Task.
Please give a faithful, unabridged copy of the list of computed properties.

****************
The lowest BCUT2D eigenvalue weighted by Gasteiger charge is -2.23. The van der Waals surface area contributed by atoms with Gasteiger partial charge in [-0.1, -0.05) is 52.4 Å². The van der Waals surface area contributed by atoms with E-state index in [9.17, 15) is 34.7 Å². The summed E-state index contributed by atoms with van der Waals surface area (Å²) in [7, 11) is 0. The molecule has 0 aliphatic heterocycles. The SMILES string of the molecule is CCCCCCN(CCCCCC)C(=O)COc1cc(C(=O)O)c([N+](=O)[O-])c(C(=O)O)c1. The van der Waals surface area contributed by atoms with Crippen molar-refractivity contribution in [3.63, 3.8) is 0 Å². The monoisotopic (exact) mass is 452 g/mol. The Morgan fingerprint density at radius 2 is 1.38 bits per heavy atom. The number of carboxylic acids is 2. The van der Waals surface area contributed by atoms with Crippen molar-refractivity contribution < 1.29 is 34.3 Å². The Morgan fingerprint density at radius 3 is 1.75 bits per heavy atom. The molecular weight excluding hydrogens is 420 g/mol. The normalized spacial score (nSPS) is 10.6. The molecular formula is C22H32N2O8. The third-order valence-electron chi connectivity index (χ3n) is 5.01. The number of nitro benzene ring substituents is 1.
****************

The lowest BCUT2D eigenvalue weighted by Gasteiger charge is -2.23. The van der Waals surface area contributed by atoms with Gasteiger partial charge in [-0.1, -0.05) is 52.4 Å². The van der Waals surface area contributed by atoms with E-state index in [9.17, 15) is 34.7 Å². The summed E-state index contributed by atoms with van der Waals surface area (Å²) in [7, 11) is 0. The molecule has 0 aliphatic heterocycles. The SMILES string of the molecule is CCCCCCN(CCCCCC)C(=O)COc1cc(C(=O)O)c([N+](=O)[O-])c(C(=O)O)c1. The van der Waals surface area contributed by atoms with Crippen molar-refractivity contribution in [3.63, 3.8) is 0 Å². The monoisotopic (exact) mass is 452 g/mol. The Morgan fingerprint density at radius 2 is 1.38 bits per heavy atom. The number of carboxylic acids is 2. The van der Waals surface area contributed by atoms with Crippen molar-refractivity contribution < 1.29 is 34.3 Å². The Morgan fingerprint density at radius 3 is 1.75 bits per heavy atom. The molecular weight excluding hydrogens is 420 g/mol. The normalized spacial score (nSPS) is 10.6. The molecular formula is C22H32N2O8. The third-order valence-electron chi connectivity index (χ3n) is 5.01. The number of nitro benzene ring substituents is 1.